Tilt

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gusts of wind
shift the clouds
tilt my view

 

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Photo: Thames River, London, c.b.w. 2011

Words: senryu, c.b.w. 2017

 

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Only to Return

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Sojourn’s end
reminds me
to begin

Second home
for now, gone
Soon let’s speak

My feet on the banks of the Thames (South Embankment), London, June 2011, c.b.w.

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Special Note: Starting next week, I will be expanding the concept of Sunday in London to include different parts of the world while also exploring other creative ways to play with words and images.

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c.b.w. 2012

The Best Souvenirs Are Free

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I took my first trip overseas when I was 17 years old and it’s been non-stop journey ever since. Almost every summer I strap on my globetrotting shoes and take off to explore all the beauty this world has to offer.  I always find a little piece of myself hiding in some far flung place as though it was waiting for me to bring it home.  Perhaps, that’s why I don’t buy souvenirs. The best memories come from experiences and the epiphanies that follow.  None of which can be bought in a tourist trap. Instead, I look to where my feet land and pick up what lies in my path.

Upper left: Prague

The larger block is a cobblestone from a sidewalk I strolled along every day.  In the morning I’d wonder what I would see that day and in the evening I was filled with awe.  The strength and beauty of this place taught me to never give up  . . . ever.

The white stone is from the Vltava River.  In the middle of the river is an island park filled with large trees and park benches.  The shade and quiet made for a nice afternoon of reading and picking up stones.

The gray stone is from a walkway that winds through Prague’s infamous Jewish graveyard.  The Jewish Quarter of Prague tells a story that spans centuries of segregation when Jews were relegated to one small part of the city and one small graveyard.  The result is an overcrowded cemetery filled with gravestones piled one on top of the other.  I picked up this stone to remind me of the struggles that so many endured on account of racism and hate.  It symbolizes my hope that humanity will one day learn this lesson for good.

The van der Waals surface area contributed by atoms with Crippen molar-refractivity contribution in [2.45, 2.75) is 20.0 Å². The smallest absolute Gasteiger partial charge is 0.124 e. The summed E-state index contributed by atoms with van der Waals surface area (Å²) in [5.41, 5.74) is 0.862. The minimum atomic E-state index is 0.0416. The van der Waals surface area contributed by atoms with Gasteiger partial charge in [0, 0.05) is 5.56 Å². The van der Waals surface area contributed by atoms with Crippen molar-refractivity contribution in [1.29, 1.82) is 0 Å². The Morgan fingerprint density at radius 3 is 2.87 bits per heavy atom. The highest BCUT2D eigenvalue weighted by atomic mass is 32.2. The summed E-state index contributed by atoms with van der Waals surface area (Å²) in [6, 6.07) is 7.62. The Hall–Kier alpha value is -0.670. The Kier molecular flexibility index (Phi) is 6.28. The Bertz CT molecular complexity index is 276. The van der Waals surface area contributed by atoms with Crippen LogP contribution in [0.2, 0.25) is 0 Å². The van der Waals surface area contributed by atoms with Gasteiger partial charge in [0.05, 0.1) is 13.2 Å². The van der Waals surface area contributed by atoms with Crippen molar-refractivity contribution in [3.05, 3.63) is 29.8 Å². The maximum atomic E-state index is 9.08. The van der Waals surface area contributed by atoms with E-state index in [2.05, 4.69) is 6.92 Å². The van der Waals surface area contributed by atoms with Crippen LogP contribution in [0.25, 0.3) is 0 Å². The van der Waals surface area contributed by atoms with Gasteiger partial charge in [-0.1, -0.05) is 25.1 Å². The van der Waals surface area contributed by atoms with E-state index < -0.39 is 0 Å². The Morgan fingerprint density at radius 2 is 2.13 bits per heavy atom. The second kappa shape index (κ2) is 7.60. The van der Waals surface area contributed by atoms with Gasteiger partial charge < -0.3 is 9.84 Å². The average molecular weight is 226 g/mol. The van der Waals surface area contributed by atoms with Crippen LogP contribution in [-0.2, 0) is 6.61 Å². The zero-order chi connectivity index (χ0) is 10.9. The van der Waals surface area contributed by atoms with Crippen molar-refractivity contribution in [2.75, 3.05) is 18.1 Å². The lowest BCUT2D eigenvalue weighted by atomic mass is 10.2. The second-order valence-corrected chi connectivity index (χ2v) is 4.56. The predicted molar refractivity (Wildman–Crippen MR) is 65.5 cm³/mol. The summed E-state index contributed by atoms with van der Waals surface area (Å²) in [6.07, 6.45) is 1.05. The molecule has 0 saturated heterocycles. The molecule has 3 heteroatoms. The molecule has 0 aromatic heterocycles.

Upper Middle: London

The white shell and flat red stone are from the shoreline of Thames.  In a previous post, Sand in My Shoes, I wrote about fulfilling my bucket list wish of walking along the Thames at low tide.  These two items are my mementos of crossing that item off my list.

Upper right: Ireland

The large gray stone is from the Burren region.  I picked it up after walking to the edge of a cliff that towers over the ocean.  I looked straight down a couple hundred feet and watched the waves crash against craggy rocks and into a hollow ravine.  There was no rail to keep me from falling and no one around to hold me back.  There’s nothing quite as terrifying or liberating as looking out to the open sea and realizing there is nothing to catch me. The stone serves as a reminder to be brave and put my toe to the edge.

The ragged gray rock is a piece of mortar from Blarney Castle.  If the castle comes crumbling down, I guess you can blame me.  This little piece came from a spot near the bottom of the back wall of the castle.  It was already loose, so I just finished the job.  I wish I had a better reason other than I thought it was a cool thing to have, but I don’t.  How many people can say, “I have a piece of Blarney Castle?”

The seashell  crescent and the two stones beside it are from the coastline of Waterville .  I’m not much of a beach person, but the ocean is beautiful no matter where it crashes ashore.  It was a rainy, cold day but the sound of waves lulled me out to the sandy beach.  This part of Ireland is very serene so I picked up a few smooth stones as a way to take that feeling home with me.

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